On November 12, 2021, the U.S. Fifth Circuit Court of Appeals ordered federal OSHA not to implement or enforce its COVID-19 (coronavirus) emergency temporary standard (ETS) until a full judicial hearing can be held. As we previously reported, OSHA published the ETS on November 5, 2021, requiring employers with 100 or more employees to ensure that their workers become vaccinated against COVID-19 or else wear masks and submit to weekly tests. Covered employers had until December 5, 2021, to comply with most of the rule, although January 4, 2022, was the deadline to begin weekly testing for unvaccinated employees. These deadlines are now on hold pending resolution of legal challenges (BST Holdings, L.L.C. et al vs. OSHA, 5th Cir, Nov. 2021).
What’s next: Similar lawsuits have been filed in most of the other federal courts of appeals. The Fifth Circuit was first out of the gate with its ruling (confirming a temporary stay it issued on November 6, 2021), but all of the cases will be consolidated with a lottery determining which court of appeals will manage all of the litigation nationwide. We expect the cases to be fast-tracked, possibly ending up before the U.S. Supreme Court.
Two other federal vaccine mandates are still moving forward: The Fifth Circuit’s ruling has no impact on the vaccine mandates for federal contractors (see our 9/28/2021 Alert and 11/4/2021 newsletter article) or for health care facilities that participate in the Medicare and Medicaid programs (see the Centers for Medicare and Medicaid Services (CMS) announcement of the CMS vaccine mandate). These employers all have the same January 4, 2022, vaccination deadline that OSHA announced in its ETS. That could change, however, because lawsuits are also pending for these two rules.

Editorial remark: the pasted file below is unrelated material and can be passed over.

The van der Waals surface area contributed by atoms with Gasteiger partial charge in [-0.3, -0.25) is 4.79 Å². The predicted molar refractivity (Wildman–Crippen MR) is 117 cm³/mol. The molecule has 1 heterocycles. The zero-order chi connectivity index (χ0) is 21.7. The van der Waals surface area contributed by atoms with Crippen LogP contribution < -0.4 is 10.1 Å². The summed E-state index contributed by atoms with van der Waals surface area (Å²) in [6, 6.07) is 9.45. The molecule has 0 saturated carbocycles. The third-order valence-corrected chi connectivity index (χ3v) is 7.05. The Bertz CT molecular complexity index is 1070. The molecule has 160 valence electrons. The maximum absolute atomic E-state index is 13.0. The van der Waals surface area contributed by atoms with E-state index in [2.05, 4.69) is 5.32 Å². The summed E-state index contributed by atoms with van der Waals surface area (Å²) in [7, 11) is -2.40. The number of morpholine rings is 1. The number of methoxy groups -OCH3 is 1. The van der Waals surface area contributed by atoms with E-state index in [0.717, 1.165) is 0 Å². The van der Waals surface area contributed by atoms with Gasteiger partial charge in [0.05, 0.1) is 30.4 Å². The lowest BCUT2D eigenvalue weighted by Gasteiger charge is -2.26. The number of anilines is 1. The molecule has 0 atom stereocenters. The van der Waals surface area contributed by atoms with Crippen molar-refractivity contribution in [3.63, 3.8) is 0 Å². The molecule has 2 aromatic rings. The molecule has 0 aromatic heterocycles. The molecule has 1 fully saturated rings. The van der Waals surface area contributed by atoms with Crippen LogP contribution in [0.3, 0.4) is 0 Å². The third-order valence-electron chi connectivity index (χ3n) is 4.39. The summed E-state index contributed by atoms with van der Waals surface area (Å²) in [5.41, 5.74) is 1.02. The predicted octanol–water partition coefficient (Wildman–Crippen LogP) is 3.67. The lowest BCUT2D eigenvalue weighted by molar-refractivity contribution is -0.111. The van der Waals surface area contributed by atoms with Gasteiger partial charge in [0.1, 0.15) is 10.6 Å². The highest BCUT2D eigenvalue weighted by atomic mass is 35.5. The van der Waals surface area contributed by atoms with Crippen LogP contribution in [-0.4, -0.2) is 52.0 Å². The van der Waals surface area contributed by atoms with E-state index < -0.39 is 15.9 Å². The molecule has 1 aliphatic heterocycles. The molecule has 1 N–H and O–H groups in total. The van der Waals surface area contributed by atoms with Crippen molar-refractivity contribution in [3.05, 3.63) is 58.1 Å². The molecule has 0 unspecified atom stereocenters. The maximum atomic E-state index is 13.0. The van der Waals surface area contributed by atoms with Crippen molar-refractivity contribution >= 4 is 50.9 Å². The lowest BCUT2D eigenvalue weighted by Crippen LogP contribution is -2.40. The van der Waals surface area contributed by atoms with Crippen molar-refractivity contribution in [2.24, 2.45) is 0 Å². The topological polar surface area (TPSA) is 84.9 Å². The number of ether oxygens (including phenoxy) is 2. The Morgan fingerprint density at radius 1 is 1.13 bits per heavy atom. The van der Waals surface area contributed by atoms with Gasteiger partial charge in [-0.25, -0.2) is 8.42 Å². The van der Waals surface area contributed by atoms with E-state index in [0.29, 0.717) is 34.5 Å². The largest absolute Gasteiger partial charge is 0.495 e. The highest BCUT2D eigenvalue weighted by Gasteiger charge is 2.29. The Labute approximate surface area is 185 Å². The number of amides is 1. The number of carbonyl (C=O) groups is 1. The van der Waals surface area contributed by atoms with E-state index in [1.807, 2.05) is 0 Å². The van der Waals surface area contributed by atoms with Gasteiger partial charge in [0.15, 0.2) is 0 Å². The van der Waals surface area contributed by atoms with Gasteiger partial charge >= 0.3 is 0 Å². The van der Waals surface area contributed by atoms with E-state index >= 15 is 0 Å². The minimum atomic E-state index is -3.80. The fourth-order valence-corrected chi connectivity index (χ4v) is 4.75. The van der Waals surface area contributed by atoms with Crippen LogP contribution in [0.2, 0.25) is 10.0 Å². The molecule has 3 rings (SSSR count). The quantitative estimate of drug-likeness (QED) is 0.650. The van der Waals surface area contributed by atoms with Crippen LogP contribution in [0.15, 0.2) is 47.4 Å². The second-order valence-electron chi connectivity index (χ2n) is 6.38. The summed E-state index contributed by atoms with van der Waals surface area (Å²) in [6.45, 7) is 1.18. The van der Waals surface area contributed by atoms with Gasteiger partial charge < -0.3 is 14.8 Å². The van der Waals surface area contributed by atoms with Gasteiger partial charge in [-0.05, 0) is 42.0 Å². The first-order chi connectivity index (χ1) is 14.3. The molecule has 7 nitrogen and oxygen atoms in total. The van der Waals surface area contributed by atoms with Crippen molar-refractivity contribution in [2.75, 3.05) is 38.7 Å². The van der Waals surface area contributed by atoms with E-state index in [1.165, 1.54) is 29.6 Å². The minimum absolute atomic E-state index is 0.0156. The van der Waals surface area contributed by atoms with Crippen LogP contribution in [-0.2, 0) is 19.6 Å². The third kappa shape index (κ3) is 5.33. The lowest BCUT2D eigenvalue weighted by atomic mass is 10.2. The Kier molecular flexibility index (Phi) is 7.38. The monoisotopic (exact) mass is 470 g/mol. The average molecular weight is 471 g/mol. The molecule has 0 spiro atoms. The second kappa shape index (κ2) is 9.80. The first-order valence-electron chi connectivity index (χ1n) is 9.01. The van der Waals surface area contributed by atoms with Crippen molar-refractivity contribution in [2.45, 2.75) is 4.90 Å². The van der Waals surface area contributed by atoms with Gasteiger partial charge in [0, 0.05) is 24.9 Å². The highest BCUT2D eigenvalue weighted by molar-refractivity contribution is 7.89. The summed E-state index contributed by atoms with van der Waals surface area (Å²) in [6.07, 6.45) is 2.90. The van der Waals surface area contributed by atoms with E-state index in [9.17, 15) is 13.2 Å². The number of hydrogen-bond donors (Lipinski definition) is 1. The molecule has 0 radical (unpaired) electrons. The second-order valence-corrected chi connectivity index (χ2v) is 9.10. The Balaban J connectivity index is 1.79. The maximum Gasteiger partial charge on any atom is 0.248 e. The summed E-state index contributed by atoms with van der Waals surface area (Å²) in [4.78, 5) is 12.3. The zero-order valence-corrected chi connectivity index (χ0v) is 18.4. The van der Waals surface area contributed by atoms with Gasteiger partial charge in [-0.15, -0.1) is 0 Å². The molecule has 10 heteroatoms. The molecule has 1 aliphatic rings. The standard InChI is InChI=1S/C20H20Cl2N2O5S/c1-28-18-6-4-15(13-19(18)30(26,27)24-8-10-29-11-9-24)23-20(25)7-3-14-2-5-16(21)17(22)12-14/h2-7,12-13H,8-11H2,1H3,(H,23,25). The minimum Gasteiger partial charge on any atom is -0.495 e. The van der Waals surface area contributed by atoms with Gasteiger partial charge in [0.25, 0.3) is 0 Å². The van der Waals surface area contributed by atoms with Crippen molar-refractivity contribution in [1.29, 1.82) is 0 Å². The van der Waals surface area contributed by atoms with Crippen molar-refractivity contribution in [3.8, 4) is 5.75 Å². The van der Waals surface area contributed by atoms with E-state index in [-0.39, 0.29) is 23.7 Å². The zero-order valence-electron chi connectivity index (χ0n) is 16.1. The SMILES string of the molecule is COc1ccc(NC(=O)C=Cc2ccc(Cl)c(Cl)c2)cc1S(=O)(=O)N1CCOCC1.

Why the court stayed the ETS: The Fifth Circuit cited numerous reasons for its ruling. Normally, federal agencies are required to go through a thoughtful notice-and-comment process before issuing a new regulation. However, a section in the Occupational Safety and Health Act (29 U.S.C. § 655(c)(1)) authorizes OSHA to issue an ETS instead if the agency “determines (A) that employees are exposed to grave danger from exposure to substances or agents determined to be toxic or physically harmful or from new hazards, and (B) that such emergency standard is necessary to protect employees from such danger.” It’s extremely difficult to meet this standard. The court said it’s unlikely that OSHA will succeed in its effort, so it’s best to keep the status quo in place until a full hearing can be held.
- The court questioned whether a virus qualifies as a toxic substance or agent (the terms used in the statute authorizing the agency to issue an ETS), since the virus circulates among the general population, isn’t limited to specific workplaces, and affects people differently (ranging from mild to catastrophic symptoms).